LISTFUL THINKING: Top 10 of 2015 (Individuals and Institutions)

31 12 2015

The end of the year has arrived once again in its typical fashion – surprising, jarring yet oddly welcome. On this occasion, per usual, it is time to celebrate 2015 in cinema. Thanks to a number of festivals as well as generous assistance from studio and regional publicists, I was able to see more movies than ever before. This year, the tally of 2015 releases alone soared to over 200. (I came so close to reviewing them all … but would rather provide well-considered commentary instead of rushing to meet an arbitrarily imposed deadline.)

When I sat down to pen my first top 10 list back in 2009, I doubt I had even seen 100 films, so the list represented roughly the top 10% of my year. With 2015’s edition showcasing less than 5%, I feel obliged to at least mention 10 other films that left an indelible mark on me this year but, for whatever reason, fell outside the upper echelon. These, too, are worthy of your time and attention. In alphabetical order, they are:

But the ten films that stood out above the rest this year all had one thing in common: they looked beyond their characters and plots towards larger, more difficult concepts to capture. Each in their own way spotlighted (pun fully intended) an institution or a system that guides, influences and even inhibits the actions that take place. I make no secret that my two fields of study in college were film studies and sociology, and to have such an exciting slate of movies that evinces how the former can shed light on the latter was a source of great joy (again, pun fully intended) throughout 2015.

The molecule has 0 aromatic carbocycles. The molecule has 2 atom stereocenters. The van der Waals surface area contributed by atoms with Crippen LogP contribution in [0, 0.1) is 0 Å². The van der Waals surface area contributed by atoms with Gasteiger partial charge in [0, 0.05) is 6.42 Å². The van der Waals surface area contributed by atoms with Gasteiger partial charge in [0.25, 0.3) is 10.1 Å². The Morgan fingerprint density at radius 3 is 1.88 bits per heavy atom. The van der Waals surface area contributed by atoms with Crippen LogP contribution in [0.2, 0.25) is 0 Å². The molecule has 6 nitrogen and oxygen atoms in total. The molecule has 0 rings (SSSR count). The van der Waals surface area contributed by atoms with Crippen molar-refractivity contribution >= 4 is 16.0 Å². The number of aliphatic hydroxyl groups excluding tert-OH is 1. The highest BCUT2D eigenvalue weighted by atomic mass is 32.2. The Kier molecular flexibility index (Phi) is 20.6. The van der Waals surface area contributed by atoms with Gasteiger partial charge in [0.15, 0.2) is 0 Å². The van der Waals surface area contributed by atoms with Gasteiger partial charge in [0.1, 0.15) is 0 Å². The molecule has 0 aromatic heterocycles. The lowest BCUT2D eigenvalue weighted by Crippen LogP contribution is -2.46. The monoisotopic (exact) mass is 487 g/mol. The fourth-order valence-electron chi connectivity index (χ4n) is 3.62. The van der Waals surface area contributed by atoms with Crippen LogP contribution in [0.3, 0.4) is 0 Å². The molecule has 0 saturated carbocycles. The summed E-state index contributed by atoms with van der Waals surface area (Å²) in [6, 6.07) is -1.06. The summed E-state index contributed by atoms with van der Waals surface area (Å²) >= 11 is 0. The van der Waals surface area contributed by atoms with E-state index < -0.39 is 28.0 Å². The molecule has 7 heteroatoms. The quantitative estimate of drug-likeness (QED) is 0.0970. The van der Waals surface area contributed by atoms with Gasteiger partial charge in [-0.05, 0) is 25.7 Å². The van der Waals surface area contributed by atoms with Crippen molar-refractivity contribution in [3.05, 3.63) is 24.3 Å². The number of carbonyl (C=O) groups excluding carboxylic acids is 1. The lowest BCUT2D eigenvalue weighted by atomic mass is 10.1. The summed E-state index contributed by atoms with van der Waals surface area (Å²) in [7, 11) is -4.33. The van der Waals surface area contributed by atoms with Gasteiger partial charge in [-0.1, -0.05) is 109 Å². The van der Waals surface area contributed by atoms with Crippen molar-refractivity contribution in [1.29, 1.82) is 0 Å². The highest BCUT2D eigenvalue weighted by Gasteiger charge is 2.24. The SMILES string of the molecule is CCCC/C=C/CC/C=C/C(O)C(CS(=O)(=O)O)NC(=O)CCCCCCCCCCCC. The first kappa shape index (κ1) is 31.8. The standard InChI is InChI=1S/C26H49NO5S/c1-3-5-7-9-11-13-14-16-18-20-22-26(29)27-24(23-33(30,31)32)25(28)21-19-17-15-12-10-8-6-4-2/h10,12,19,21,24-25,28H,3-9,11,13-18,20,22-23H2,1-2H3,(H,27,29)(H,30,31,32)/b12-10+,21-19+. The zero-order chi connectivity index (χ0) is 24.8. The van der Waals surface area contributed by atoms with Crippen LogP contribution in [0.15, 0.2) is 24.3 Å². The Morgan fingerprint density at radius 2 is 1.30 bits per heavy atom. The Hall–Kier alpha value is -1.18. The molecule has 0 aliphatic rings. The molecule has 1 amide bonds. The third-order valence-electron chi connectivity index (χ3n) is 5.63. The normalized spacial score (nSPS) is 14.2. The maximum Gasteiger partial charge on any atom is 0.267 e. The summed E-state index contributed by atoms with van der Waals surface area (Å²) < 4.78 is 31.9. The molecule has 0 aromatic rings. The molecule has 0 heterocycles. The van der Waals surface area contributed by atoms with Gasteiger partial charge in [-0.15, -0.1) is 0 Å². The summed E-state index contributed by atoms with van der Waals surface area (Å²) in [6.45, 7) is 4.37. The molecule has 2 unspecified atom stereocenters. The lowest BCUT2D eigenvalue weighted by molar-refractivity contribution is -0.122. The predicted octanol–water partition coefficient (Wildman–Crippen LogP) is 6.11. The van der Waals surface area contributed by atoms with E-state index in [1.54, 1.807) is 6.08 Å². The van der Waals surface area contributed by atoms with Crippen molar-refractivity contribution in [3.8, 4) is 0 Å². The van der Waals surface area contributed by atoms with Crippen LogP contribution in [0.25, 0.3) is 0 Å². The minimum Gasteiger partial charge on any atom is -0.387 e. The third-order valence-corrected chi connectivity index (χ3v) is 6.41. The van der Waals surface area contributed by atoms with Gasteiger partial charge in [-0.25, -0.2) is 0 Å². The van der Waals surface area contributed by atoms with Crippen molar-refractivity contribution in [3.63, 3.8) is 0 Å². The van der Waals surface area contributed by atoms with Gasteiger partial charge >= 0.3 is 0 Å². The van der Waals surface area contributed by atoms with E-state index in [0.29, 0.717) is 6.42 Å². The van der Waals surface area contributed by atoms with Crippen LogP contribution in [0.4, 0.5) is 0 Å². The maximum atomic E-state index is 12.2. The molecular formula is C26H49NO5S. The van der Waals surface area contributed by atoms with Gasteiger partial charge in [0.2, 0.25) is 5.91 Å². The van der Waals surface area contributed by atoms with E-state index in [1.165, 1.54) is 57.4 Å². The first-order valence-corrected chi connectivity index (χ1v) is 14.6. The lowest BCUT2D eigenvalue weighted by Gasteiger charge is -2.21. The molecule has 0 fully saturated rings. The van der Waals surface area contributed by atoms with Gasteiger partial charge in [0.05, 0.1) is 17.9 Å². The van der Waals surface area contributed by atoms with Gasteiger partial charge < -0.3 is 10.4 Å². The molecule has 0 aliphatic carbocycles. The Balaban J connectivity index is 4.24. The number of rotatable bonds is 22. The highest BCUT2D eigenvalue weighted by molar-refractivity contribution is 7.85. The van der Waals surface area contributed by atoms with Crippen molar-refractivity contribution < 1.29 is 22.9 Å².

Remarkably, each work never lost sight of the individual personalities that power our emotional engagement. The human element never detracts from the issues at hand, instead providing an entry point to ponder impersonal or intangible forces. In an era where television provides a depth of coverage that has become tough to rival, these films found power in a concentrated bursts of content where every second was carefully and wonderfully calibrated.

So, without further ado, here are my ten favorite films of 2015 along with the individuals and institutions featured within them.

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REVIEW: Brooklyn

18 11 2015

BrooklynSincerity has gone out of style in the world of adult filmmaking, perhaps as a sort of defense mechanism against the ever encroaching threat of extinction. (That’s just speculation on my part, though.) So it always feels refreshing when a film like “Brooklyn,” triumphant in its emotionality and lack of irony, manages to break through the cracks. The film’s combination of a pure heart and gorgeous craftsmanship produces an experience that lifts the soul.

Director John Crowley takes an unabashedly classical approach to telling the story of Saoirse Ronan’s Eilis, an Irish immigrant to New York in the 1950s. “Brooklyn” may look and feel like a film made in that time period, but it never falls back on retrograde worldviews or attitudes. Screenwriter Nick Hornby simply takes Colm Tóibín’s novel and allows it to soar as a tender tale of a young woman finding her voice and her home – two things with obvious relevance today.

Eilis leaves behind her widowed mother and unmarried older sister in small town Ireland not out of any great desire to start a new life. In fact, the arrangements for her to live and work in the heavily Irish concentrated Brooklyn get made almost entirely by others. Faced with the choice between an unsatisfying present and an uncertain future, Eilis lets her family nudge her towards taking the fork in the road.

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INTERVIEW: John Crowley, director of “Brooklyn”

10 11 2015

Recently, I’ve begun contributing some pieces to Movie Mezzanine, a site run by a lot of people who started with WordPress blogs like this one back in the late 2000s/early 2010s. If the page isn’t on your radar, put it there. Tons of really great writers post some provocative, insightful scholarship there is out there on the Internet.